The Victorian Funding Guideline for Services to Children commenced. The Guideline requires non-government organisations that receive government funding to provide services to children to be incorporated and insured against child abuse.
The Victorian Parliament passed the Children Legislation Amendment Act 2019, which allows for judicial officers to set aside past judgements, concluded after a limitation period had expired, and settlements reached while a limitation period applied, where just and reasonable to do so.
The Victorian Parliament passed the Justice Legislation (Drug Court and Other Matters) Act 2020 which expanded the eligibility for victims of institutional child sexual abuse to have access to the compensation they deserve.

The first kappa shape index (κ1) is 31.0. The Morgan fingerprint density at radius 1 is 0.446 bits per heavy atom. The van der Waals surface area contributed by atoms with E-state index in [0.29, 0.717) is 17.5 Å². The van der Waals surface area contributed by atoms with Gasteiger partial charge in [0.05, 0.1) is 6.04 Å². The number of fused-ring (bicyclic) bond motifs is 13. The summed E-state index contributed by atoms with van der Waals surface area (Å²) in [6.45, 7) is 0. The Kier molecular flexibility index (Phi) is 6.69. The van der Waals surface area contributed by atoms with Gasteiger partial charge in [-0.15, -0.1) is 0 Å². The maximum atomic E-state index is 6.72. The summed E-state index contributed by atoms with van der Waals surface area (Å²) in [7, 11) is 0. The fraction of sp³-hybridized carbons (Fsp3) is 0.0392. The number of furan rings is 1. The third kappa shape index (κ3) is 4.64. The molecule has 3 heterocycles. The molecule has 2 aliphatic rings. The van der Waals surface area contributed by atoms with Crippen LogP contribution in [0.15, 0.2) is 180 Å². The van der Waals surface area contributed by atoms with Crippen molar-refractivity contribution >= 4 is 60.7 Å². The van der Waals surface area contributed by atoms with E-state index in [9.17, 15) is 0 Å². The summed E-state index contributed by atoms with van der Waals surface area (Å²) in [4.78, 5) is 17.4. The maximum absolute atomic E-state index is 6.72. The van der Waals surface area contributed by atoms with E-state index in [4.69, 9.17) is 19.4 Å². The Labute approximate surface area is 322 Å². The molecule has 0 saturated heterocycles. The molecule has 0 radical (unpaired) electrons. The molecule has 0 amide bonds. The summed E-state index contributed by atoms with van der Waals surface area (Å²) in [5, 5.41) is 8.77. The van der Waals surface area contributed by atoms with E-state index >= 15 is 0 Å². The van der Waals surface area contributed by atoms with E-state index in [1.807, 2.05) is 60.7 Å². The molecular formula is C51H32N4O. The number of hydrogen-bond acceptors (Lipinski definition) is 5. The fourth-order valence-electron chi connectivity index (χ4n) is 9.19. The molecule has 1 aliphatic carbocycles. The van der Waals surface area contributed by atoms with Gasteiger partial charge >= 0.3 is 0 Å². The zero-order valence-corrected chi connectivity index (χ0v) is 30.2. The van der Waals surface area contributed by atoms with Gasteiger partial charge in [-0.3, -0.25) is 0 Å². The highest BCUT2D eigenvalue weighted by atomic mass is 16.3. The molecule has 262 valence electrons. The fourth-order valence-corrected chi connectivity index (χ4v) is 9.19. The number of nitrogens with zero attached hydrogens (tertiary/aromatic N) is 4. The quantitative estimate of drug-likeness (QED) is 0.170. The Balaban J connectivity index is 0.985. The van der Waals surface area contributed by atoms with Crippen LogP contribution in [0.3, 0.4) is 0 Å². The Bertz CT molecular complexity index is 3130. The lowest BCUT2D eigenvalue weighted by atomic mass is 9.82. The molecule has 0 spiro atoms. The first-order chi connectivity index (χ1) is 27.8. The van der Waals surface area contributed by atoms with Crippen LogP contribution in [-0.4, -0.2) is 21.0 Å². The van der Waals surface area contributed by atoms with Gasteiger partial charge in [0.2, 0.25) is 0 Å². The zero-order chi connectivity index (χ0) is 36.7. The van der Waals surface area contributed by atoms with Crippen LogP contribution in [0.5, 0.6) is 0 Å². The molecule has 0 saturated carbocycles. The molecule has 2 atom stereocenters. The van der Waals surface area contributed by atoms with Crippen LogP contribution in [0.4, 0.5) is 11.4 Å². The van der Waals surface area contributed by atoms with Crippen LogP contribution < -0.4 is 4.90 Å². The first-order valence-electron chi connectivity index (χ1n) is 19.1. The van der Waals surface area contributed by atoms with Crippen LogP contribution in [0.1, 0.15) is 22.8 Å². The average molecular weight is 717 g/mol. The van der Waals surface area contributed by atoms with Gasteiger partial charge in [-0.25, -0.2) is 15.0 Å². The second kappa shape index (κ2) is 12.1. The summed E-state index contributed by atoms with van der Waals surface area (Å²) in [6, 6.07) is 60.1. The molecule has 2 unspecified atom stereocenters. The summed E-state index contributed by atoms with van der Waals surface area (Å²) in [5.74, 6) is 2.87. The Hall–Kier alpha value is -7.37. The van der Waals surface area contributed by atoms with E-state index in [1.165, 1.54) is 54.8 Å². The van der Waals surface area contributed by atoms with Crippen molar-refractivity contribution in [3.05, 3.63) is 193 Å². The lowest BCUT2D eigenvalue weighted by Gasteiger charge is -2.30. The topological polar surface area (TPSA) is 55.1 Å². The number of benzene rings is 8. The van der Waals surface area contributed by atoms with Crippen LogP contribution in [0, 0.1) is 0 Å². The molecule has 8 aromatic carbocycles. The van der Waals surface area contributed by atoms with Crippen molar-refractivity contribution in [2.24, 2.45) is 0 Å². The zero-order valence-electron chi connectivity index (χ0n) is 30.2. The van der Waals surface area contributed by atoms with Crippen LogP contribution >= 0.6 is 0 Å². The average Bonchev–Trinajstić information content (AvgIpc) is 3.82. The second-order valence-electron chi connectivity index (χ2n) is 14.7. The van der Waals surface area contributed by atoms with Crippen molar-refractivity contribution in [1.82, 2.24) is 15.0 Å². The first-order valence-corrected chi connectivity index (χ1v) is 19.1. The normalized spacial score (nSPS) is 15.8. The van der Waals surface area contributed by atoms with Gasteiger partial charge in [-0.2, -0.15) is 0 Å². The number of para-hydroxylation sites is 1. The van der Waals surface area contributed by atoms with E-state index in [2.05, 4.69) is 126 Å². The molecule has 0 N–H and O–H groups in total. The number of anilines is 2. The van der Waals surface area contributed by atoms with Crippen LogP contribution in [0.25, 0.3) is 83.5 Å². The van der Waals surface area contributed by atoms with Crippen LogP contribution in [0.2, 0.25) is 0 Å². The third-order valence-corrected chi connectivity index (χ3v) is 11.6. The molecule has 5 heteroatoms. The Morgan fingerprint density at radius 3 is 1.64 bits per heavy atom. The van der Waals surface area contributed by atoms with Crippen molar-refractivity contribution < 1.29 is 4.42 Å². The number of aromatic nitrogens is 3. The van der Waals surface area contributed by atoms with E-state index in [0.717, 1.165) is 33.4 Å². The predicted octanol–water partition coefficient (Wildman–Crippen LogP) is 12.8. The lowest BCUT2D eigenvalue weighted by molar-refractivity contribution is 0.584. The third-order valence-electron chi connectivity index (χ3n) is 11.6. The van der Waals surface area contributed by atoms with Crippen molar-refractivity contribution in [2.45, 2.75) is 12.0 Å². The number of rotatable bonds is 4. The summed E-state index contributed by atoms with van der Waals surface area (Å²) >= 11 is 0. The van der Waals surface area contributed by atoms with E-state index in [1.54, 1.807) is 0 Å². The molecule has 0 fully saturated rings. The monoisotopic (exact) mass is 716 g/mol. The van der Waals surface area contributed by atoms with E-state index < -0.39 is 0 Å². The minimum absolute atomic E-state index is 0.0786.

The Stolen Generations Reparations Package commenced accepting applications from 31 March 2022.
The Victorian Government committed to provide redress to victims and survivors of physical, psychological and emotional abuse and neglect in institutional care prior to 1990 and issue an apology on behalf of government.
National Redress Scheme for Institutional Child Sexual Abuse
The Victorian Government was one of the first states to opt in to the National Redress Scheme for Institutional Child Sexual Abuse (Scheme) and has been a participant since its commencement on 1 July 2018.
The Scheme is operated by the Australian Government and is governed by a framework for determining applicants’ eligibility for redress, and identifying which institution (or institutions) is responsible for making a payment. Applicants may receive access to counselling and psychological care services, a redress payment (up to $150,000), and a direct person/al response from the institution responsible for the abuse (for example, an apology).